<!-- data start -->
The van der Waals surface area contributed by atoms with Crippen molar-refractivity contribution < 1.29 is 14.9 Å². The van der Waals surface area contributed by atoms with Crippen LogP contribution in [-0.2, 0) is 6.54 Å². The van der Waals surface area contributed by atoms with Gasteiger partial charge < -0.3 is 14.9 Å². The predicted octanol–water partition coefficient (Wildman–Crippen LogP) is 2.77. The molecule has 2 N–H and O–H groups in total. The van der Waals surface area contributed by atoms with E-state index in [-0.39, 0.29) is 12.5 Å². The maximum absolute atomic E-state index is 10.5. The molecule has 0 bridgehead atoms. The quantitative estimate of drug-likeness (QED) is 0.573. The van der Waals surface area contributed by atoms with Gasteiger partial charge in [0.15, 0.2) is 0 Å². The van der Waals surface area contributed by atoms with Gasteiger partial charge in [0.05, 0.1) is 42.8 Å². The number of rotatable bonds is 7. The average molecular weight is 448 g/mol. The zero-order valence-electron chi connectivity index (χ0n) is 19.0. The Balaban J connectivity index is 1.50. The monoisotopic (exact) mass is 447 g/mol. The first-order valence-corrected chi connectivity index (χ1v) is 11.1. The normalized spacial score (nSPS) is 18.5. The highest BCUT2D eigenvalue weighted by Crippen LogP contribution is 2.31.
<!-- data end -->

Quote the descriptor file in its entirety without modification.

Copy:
The van der Waals surface area contributed by atoms with Crippen molar-refractivity contribution < 1.29 is 14.9 Å². The van der Waals surface area contributed by atoms with Crippen LogP contribution in [-0.2, 0) is 6.54 Å². The van der Waals surface area contributed by atoms with Gasteiger partial charge < -0.3 is 14.9 Å². The predicted octanol–water partition coefficient (Wildman–Crippen LogP) is 2.77. The molecule has 2 N–H and O–H groups in total. The van der Waals surface area contributed by atoms with E-state index in [-0.39, 0.29) is 12.5 Å². The maximum absolute atomic E-state index is 10.5. The molecule has 0 bridgehead atoms. The quantitative estimate of drug-likeness (QED) is 0.573. The van der Waals surface area contributed by atoms with Gasteiger partial charge in [0.15, 0.2) is 0 Å². The van der Waals surface area contributed by atoms with Gasteiger partial charge in [0.05, 0.1) is 42.8 Å². The number of rotatable bonds is 7. The average molecular weight is 448 g/mol. The zero-order valence-electron chi connectivity index (χ0n) is 19.0. The Balaban J connectivity index is 1.50. The monoisotopic (exact) mass is 447 g/mol. The first-order valence-corrected chi connectivity index (χ1v) is 11.1. The normalized spacial score (nSPS) is 18.5. The highest BCUT2D eigenvalue weighted by Crippen LogP contribution is 2.31.